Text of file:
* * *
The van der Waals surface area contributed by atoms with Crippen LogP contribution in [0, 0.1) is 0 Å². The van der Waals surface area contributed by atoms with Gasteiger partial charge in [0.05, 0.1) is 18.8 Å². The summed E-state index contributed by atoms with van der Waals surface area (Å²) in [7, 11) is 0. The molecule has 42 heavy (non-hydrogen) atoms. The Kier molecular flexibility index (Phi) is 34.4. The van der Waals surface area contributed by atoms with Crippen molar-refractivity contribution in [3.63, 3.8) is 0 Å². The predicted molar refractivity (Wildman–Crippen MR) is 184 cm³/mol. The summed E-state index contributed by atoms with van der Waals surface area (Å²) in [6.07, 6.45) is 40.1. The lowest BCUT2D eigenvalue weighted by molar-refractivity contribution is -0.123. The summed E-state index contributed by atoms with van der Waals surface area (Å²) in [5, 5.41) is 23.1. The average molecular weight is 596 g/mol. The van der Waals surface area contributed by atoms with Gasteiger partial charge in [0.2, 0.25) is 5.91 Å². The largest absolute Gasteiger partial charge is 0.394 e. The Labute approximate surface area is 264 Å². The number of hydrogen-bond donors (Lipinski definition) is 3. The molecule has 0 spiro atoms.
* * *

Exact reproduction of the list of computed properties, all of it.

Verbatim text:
The van der Waals surface area contributed by atoms with Crippen LogP contribution in [0, 0.1) is 0 Å². The van der Waals surface area contributed by atoms with Gasteiger partial charge in [0.05, 0.1) is 18.8 Å². The summed E-state index contributed by atoms with van der Waals surface area (Å²) in [7, 11) is 0. The molecule has 42 heavy (non-hydrogen) atoms. The Kier molecular flexibility index (Phi) is 34.4. The van der Waals surface area contributed by atoms with Crippen molar-refractivity contribution in [3.63, 3.8) is 0 Å². The predicted molar refractivity (Wildman–Crippen MR) is 184 cm³/mol. The summed E-state index contributed by atoms with van der Waals surface area (Å²) in [6.07, 6.45) is 40.1. The lowest BCUT2D eigenvalue weighted by molar-refractivity contribution is -0.123. The summed E-state index contributed by atoms with van der Waals surface area (Å²) in [5, 5.41) is 23.1. The average molecular weight is 596 g/mol. The van der Waals surface area contributed by atoms with Gasteiger partial charge in [0.2, 0.25) is 5.91 Å². The largest absolute Gasteiger partial charge is 0.394 e. The Labute approximate surface area is 264 Å². The number of hydrogen-bond donors (Lipinski definition) is 3. The molecule has 0 spiro atoms.